Details of proposed Chinatown development in North Miami revealed

Property values have gone up 8.6% since February 2016, when the city designated the district

May.May 30, 2017 01:30 PM

Chinatown in Manhattan

UPDATED May 31, 1:40 p.m.: Plans for North Miami’s proposed Chinatown are moving forward, and property values are expected to rise in the area, city officials said last week.

The latest version of the proposed Chinatown will feature two gateways to the district, on the north and south, that will have a Chinese design, though the elements are still considered conceptual, said Ben Benmoshe, urban designer with Keith and Schnars, an engineering consulting firm that is working on the master plan for the project designer.

At the same time, Chinatown will pay tribute to the area’s largely Haitian population, as well as to American values that will be represented by a statue of George Washington. The details were revealed last week as North Miami residents, architects, planners and business owners gathered to get an update on the master plan for a new Chinatown in the Seventh Avenue corridor between 119th Street and 135th Street.

Benmoshe said the new development will be “place-making.” “It will put North Miami on the map internationally,” he told The Real Deal.

The final master plan for Chinatown is expected to go before the Community Redevelopment Agency’s Advisory Committee in July. The district is within the CRA.   

Larry Spring, North Miami City Manager, said that property values will increase because of the creation of Chinatown. According to a pamphlet on the project issued by the city, property values have already gone up since February 2016 — when the city designated 16 blocks on Northwest Seventh Avenue as “Chinatown”— by 8.6 percent.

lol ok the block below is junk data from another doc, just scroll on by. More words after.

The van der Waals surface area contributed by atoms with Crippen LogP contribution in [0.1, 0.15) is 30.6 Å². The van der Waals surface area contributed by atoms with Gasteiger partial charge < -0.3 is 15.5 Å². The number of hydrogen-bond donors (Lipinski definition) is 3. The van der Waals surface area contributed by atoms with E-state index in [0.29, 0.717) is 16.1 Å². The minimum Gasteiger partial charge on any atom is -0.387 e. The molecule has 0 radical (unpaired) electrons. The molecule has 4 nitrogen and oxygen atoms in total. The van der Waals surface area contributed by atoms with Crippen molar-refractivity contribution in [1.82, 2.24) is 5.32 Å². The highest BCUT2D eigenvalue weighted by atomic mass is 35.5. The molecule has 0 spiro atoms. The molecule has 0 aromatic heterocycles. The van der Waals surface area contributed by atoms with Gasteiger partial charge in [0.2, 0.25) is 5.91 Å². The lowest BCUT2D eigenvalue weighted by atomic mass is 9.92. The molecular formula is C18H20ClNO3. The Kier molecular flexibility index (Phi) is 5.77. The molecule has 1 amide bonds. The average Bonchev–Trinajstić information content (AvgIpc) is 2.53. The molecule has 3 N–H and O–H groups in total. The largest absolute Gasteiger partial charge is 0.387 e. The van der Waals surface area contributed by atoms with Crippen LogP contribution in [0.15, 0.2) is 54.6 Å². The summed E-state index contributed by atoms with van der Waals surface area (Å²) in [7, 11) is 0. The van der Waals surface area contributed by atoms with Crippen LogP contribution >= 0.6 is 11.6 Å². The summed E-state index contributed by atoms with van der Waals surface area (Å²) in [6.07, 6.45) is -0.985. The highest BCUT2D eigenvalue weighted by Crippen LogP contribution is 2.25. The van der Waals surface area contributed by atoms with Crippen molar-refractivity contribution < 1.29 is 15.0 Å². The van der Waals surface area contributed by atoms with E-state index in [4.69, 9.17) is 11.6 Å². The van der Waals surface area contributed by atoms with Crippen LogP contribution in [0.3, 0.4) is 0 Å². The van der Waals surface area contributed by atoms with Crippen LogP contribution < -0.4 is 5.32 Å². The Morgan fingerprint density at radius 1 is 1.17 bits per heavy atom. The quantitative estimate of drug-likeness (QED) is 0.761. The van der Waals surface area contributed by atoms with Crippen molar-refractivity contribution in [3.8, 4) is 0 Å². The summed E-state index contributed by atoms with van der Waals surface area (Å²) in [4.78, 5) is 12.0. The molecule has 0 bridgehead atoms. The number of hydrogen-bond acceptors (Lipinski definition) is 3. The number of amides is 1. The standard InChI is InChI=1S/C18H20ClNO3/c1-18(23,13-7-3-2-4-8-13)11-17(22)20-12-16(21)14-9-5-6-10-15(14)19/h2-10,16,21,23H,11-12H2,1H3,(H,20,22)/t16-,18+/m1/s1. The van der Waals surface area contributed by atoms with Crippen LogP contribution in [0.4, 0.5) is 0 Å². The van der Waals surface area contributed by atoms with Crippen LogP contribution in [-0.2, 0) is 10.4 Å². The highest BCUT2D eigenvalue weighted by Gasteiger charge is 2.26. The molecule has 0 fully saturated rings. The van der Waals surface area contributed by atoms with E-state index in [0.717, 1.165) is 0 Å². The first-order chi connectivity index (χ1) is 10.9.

The district is expected to become even more expensive when a 300-room hotel near the south entrance to the district and a library and/or museum are built within it, among other real estate developments. By creating a Chinatown, the city is hoping to attract tourists and to lure technology companies and businesses focused on the culinary arts, among other types of businesses. The development is aimed at creating employment for residents of the district as well as nearby neighborhoods.

While the city will redesign Chinatown’s streetscape, the Florida Department of Transportation will be upgrading the streets, taking away one lane of traffic and building landscaped medians. These actions will promote traffic calming, Benmoshe told TRD.

The redevelopment of the Chinatown District will be done on a site-by-site basis, Rasha Soray-Cameau, the North Miami Community Redevelopment Agency director, said. The Chinatown development will be located in the CRA.  

”Everything [in Chinatown] won’t look the same, and developers will not be coerced into changing their facades if they don’t want to,” Soray-Cameau said, adding that the city will not use eminent domain to achieve its goals in Chinatown, but it will make grants available for local businesses that want to upgrade their facades.

Although plans for Chinatown are still conceptual, the city has spent over $200,000 on the project thus far, Soray-Cameau said. That includes a trip to China by city officials last year, the master plan that Keith and Schnars is working on, and promotional materials. Once the master plan is finished, the city will contribute $5 million to the infrastructure, streetscape and business grants related to the Chinatown project, Soray-Cameau told TRD.

Last summer, a Shanghai delegation visited North Miami to look at properties in the Chinatown district. Plus, the North Miami city manager flew to California recently to meet with Chinese investors.

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